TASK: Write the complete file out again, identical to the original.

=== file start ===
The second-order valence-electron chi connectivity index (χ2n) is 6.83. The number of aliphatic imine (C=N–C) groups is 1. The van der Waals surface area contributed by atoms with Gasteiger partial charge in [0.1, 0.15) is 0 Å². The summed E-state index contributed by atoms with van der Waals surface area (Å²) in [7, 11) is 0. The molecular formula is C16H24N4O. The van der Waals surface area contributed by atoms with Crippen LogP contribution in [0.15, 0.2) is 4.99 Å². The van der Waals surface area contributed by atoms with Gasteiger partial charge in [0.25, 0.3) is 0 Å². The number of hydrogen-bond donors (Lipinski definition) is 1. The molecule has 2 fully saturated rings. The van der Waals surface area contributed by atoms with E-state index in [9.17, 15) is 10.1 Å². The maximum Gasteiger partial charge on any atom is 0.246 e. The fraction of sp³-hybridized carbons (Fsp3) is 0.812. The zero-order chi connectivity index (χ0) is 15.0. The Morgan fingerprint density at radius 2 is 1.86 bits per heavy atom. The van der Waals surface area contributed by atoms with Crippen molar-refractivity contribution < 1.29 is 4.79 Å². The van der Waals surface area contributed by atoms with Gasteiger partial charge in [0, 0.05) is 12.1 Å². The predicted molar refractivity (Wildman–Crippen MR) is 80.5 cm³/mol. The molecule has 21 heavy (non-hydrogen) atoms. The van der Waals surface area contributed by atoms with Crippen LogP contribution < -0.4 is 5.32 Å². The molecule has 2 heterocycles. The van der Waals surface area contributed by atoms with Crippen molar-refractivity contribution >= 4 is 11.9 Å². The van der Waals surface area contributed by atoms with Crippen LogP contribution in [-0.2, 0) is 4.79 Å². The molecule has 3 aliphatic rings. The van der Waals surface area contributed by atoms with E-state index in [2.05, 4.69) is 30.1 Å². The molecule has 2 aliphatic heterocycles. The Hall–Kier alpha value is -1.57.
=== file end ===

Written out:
The second-order valence-electron chi connectivity index (χ2n) is 6.83. The number of aliphatic imine (C=N–C) groups is 1. The van der Waals surface area contributed by atoms with Gasteiger partial charge in [0.1, 0.15) is 0 Å². The summed E-state index contributed by atoms with van der Waals surface area (Å²) in [7, 11) is 0. The molecular formula is C16H24N4O. The van der Waals surface area contributed by atoms with Crippen LogP contribution in [0.15, 0.2) is 4.99 Å². The van der Waals surface area contributed by atoms with Gasteiger partial charge in [0.25, 0.3) is 0 Å². The number of hydrogen-bond donors (Lipinski definition) is 1. The molecule has 2 fully saturated rings. The van der Waals surface area contributed by atoms with E-state index in [9.17, 15) is 10.1 Å². The maximum Gasteiger partial charge on any atom is 0.246 e. The fraction of sp³-hybridized carbons (Fsp3) is 0.812. The zero-order chi connectivity index (χ0) is 15.0. The Morgan fingerprint density at radius 2 is 1.86 bits per heavy atom. The van der Waals surface area contributed by atoms with Crippen molar-refractivity contribution < 1.29 is 4.79 Å². The van der Waals surface area contributed by atoms with Gasteiger partial charge in [0, 0.05) is 12.1 Å². The predicted molar refractivity (Wildman–Crippen MR) is 80.5 cm³/mol. The molecule has 21 heavy (non-hydrogen) atoms. The van der Waals surface area contributed by atoms with Crippen LogP contribution < -0.4 is 5.32 Å². The molecule has 2 heterocycles. The van der Waals surface area contributed by atoms with Crippen molar-refractivity contribution >= 4 is 11.9 Å². The van der Waals surface area contributed by atoms with Crippen LogP contribution in [-0.2, 0) is 4.79 Å². The molecule has 3 aliphatic rings. The van der Waals surface area contributed by atoms with E-state index in [2.05, 4.69) is 30.1 Å². The molecule has 2 aliphatic heterocycles. The Hall–Kier alpha value is -1.57.